Category Archives: Life Skills

“STEP” Provides College Opportunities for Students with Disabilities

Another college, in Massachussetts, on board with providing transition opportunities for students with disabilities!

The Norton program, known as STEP, serves students with intellectual disabilities who are involved with three programs at Bridgewater [State University], STEP program teacher Ashley Rodrigues said.

While all of the programs are geared toward students with intellectual disabilities, the Transitions at Bridgewater and Inclusive Concurrent Enrollment programs are both designed for high school students between the ages of 18 and 22 who have been unable to pass the MCAS tests, Rodrigues said.

Transitions at Bridgewater offers students weekly workshops covering topics such as money management, social skills, campus and social media safety and interview skills.

The Inclusive Concurrent Enrollment program gives students an opportunity to audit a course and experience college life, including spending time with college students.

Read the article here.

 

Aggies Elevated Program Accepts Students Into First Cohort

A new program for students with developmental and intellectual disabilities at Utah State University,  Aggies Elevated,  has accepted its first cohort for the Fall of 2014.

The Aggies Elevated program was created with young adult learners in mind by experts in the fields of disability and special education at USU’s Emma Eccles Jones College of Education and Human Services.

Our supportive and inclusive environment is close to home, yet far enough away to give young adults with intellectual or other disabilities the opportunity to learn and grow while participating in all the activities that a traditional residential campus has to offer.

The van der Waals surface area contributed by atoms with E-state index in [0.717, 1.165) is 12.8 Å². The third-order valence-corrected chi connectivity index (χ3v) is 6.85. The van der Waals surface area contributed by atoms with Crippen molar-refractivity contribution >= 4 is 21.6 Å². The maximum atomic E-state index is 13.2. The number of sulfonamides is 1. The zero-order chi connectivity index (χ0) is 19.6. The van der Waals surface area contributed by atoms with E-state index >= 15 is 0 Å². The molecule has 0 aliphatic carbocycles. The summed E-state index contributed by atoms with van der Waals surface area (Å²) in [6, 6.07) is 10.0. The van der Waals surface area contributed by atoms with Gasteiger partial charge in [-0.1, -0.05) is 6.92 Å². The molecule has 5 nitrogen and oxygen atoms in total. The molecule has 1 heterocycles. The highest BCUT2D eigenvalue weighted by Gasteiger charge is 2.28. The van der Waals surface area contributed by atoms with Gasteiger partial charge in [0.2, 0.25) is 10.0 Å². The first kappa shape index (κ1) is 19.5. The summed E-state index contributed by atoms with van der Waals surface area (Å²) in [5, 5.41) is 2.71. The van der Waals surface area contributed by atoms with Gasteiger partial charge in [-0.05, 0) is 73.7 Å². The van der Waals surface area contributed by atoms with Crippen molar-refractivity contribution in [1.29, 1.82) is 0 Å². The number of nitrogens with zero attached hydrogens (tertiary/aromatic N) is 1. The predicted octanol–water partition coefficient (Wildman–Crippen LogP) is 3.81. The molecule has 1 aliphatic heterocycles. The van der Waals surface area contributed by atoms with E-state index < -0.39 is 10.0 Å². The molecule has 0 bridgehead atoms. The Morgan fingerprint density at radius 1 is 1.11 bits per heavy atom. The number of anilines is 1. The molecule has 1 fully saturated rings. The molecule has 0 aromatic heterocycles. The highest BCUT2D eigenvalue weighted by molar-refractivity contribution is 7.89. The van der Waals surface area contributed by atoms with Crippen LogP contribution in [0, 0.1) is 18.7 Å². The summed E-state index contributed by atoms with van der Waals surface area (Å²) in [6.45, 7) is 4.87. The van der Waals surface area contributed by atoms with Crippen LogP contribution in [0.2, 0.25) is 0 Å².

Students in the new program will develop academic and independent living skills and will engage in career exploration, work internship, vocational electives, and personal growth through coursework tailored to each individual. Part of each student’s plan will also include  community-based work internships.

Unified Sports Program Provides Skills for Life

A new program in Utah, the Unified Sports Program, is helping students with intellectual disabilities develop skills that will lead to better employment and and independent living (Deseret News, May 3, 2014).

Special Olympics Utah and the Utah High School Activities Association partnered to initiate the [Unified Sports] program in Utah this year, assisting schools in ensuring that students with disabilities have access to extracurricular sports — a recommendation from the U.S. Department of Education’s Office for Civil Rights in January 2013.

Intellectually disabled students are apparently five times as likely to be employed after high school if they have actively participated in Special Olympics activities, said Special Olympics CEO Amy Hansen, who called it a “landmark opportunity” for the students. She said the disabled participants also live an average of five years longer when they’ve had the interactive experience.

“It helps them learn life skills that empower them throughout their lives,” Hansen said.

Read the article here.

University Provides Life Skills Training